Am I Too Attached to My Baby?

| 1/29/2014 9:56:00 AM

Tags: parenting, Oregon, Lisa Marie Morgan,

Still holding that baby Having your first child is akin to the early stages of dating someone you think you might really like. You are not sure what this is supposed to look like and you react to every word spoken … you want to make sure you look your best and say the right things, and you end up with butterflies in your stomach at each meeting. All day you think of this special person and imagine the next phase of your life together.

When I had my first child, it was frequently commented that I was holding her too much. In fact, it seemed that I would rush to pick her up whenever she would cry. And people around me thought this was a bit obsessive. They also called me selfish because they claimed I wanted to be with her all the time; it was suggested that I take a break from her, let others spend some time with her. But much like dating, my giddiness in getting to know her wouldn’t let me interact with her any other way.

As she grew taller, began to crawl, started speaking and began reasoning, this habit of mine never really changed. I continued the trend with my second child. I remember falling asleep in the same bed together and waking up in the middle of the night together. I relished the feeling of his little feet resting against my belly button as we slept, knowing that before long they would be resting against my thighs.

Then, my third child and I have earned the nickname, “Motherboy” from my husband, as we are never far from each other, if not attached at the, well, hip, breast … you name it.

Hold Them and Hold Them

While parenting is not always full of fairies and unicorns, and I will write more on that in the next post, there is magic in having my little ones close to me. Like my first date with my beloved, I still get excited and full of butterflies when I see my children after time apart. Now more than ever, I choose my words ever so carefully knowing that my kids ponder and repeat everything I say. And as they grow older and more independent, they remind me daily with their words and their actions that they are still attached to me, that they still need me and that they love me unconditionally.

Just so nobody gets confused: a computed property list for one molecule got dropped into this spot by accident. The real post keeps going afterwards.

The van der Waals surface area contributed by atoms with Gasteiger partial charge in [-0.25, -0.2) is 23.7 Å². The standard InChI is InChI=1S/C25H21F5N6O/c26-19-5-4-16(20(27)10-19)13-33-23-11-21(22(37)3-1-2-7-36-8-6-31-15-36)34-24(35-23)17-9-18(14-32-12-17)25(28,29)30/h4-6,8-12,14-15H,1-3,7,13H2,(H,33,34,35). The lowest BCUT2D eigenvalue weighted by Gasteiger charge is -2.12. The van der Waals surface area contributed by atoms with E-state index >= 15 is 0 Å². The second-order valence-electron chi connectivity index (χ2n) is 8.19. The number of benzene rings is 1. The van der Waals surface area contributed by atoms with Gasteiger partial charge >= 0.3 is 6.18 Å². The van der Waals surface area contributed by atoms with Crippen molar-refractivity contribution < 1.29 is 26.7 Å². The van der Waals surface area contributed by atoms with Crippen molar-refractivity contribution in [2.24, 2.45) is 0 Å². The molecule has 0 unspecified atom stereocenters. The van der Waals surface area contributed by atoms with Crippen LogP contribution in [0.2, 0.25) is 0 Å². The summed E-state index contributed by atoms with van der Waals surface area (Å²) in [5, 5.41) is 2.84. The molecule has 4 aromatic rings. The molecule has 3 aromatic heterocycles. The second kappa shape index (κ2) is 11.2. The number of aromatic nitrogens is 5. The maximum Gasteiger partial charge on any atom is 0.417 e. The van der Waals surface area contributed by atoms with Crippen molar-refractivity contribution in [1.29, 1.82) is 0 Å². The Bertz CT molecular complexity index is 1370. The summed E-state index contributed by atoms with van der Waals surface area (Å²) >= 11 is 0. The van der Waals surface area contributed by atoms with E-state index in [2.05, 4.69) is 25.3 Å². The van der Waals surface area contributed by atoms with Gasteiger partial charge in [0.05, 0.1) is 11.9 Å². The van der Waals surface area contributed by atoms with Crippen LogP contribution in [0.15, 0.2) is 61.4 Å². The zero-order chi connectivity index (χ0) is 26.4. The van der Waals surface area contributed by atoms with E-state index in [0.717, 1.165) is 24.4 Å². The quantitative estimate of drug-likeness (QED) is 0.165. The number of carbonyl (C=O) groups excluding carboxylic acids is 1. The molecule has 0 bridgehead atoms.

8/6/2014 8:04:07 AM

Don't forget to give them the opportunity to learn self soothing technics. When all their needs are taken care of it's ok to allow a little crying, relaxing themselves, and self soothing and putting themselves to sleep. These are their first coping skills. It begins the parental message " You're ok, you ARE capable of coping with momentary discomfort and you'll wake up and play with us again". Many well meaning parents unwittingly give their children the message that they think they won't be able to do it. At the same time holding babies a lot is great. It's a matter of balance. Some of this, some of that. My babies spent a lot of time in the backpack and a strong type of front carrier. They always wanted to see what was going on and I couldn't get anything done otherwise.

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